By Rachael Fraser
When we talk about gender justice, what do we mean? It can be a term that is unfamiliar to many; it’s not gender equality, or women’s rights. The use of justice is deliberate; it indicates that there is an injustice present that should be addressed. And there is: unequal power relations between women and men, whether among individuals or embedded in social, economic, religious and political structures, can have deeply harmful consequences. Women and girls, men and boys may become trapped in distorted mythologies and theologies, to their own detriment and to the detriment of families, communities and nations. Gender justice seeks to see all people free from cultural and interpersonal systems of privilege and oppression, and from violence and repression based on gender.
In my work, I often talk about the need for just relationships between women and men. Human lives are relational, both in the way we relate to each other but also in the quality of our relationship with God: the quality of our relationship with one another is seen as intrinsically connected to the quality of our relationship with God. As Ephesians, 5:21 tells us, “Be subject to one another.” Our relationships with one another are the way that we model and reflect God’s love for us. We are guilty of injustice when we do not show one another the love and care that God has shown to us. Ephesians 5 continues to remind us of this:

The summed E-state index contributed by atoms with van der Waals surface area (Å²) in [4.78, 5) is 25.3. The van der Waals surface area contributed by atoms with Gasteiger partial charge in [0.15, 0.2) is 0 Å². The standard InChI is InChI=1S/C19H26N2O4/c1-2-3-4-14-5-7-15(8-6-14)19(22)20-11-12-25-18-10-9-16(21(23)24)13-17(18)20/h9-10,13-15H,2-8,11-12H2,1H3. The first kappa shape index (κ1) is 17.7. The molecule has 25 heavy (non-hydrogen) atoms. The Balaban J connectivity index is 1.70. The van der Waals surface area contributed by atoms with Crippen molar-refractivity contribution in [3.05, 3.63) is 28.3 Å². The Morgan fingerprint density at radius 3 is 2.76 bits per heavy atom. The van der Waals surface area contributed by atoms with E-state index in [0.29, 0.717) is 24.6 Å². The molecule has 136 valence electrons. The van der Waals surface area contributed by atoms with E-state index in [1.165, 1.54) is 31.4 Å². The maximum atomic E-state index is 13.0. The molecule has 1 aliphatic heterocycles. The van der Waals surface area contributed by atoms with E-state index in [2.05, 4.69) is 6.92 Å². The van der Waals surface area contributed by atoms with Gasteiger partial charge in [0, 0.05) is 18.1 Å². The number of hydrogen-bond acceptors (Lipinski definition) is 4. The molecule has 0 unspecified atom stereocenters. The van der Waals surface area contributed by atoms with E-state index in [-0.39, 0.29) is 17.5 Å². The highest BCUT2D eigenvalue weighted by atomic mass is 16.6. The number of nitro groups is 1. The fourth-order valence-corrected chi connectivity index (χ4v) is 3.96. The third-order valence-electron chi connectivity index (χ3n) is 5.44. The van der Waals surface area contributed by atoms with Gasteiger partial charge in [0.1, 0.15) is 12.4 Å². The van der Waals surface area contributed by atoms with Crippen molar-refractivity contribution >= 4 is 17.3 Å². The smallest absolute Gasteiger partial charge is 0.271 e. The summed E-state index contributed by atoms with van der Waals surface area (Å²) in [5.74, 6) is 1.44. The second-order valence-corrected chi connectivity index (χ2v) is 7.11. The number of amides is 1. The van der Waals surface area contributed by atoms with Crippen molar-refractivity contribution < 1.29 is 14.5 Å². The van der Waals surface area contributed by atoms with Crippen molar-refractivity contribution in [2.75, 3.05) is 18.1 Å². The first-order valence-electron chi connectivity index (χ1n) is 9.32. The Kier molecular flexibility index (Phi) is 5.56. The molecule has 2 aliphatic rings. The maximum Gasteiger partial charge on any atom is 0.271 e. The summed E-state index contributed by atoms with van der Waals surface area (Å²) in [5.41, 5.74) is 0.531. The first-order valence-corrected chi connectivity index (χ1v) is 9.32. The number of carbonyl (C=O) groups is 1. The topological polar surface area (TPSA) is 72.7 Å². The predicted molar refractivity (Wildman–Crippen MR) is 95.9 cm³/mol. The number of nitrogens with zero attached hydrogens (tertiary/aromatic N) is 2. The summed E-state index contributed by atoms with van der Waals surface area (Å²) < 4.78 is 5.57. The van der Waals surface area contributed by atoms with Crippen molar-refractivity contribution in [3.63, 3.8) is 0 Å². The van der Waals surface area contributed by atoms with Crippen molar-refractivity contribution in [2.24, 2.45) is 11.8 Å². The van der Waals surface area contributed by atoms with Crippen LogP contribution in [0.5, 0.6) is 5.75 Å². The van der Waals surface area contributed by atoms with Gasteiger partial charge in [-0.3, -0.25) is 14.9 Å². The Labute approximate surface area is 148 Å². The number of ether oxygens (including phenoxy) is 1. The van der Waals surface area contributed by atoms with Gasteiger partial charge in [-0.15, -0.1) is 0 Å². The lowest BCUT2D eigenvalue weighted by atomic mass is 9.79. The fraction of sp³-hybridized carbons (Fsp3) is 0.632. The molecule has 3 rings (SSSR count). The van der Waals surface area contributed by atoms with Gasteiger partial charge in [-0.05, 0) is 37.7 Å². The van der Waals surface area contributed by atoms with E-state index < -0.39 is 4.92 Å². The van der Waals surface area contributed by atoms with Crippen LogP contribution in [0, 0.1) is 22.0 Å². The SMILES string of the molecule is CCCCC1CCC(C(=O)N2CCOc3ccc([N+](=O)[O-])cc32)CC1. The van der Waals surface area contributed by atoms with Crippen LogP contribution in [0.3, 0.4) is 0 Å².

28 Even so husbands should love their wives as their own bodies. He who loves his wife loves himself. 29 For no man ever hates his own flesh, but nourishes and cherishes it, as Christ does the church,30 because we are members of his body.
This Lent, I’m contemplating not on what I can give up for myself, but what I can give to others. How can I be subject to those around me? How am I living God’s justice out in my own relationships? How am I challenging injustice when I see it? Gender justice is not a zero sum game – it’s freedom and joy and abundance for all God’s people. As John 10:10 tells us, Jesus “came that they may have life and have it abundantly”. This is why, for me, gender justice is such an inherent aspect of my faith. It is the true embodiment of God’s gift of abundant life for all, for human flourishing, and for the reminder that we are all made in God’s image.
Human dignity is for both men and women. Together they will affirm one another as worthy human beings in God’s eyes. Together they will experience the joy of being equal bodies.
Rachael Fraser is Research and Advocacy Officer at the Anglican Communion Office in London. Originally from Glasgow, she was raised in the Scottish Episcopal Church before relocating to London after university to pursue a Masters Degree. She attended the annual Glenalmond Youth Camps as a delegate and then later as a leader, and has twice represented the Scottish Episcopal Church at the United Nations Commission on the Status of Women.
 From: Created in God’s Image Gender Transformation toolkit for women and men in Churches: https://www.kirkensnodhjelp.no/en/how-we-work/gender-based-violence-and-reproductive-health/gender-transformation-toolkit/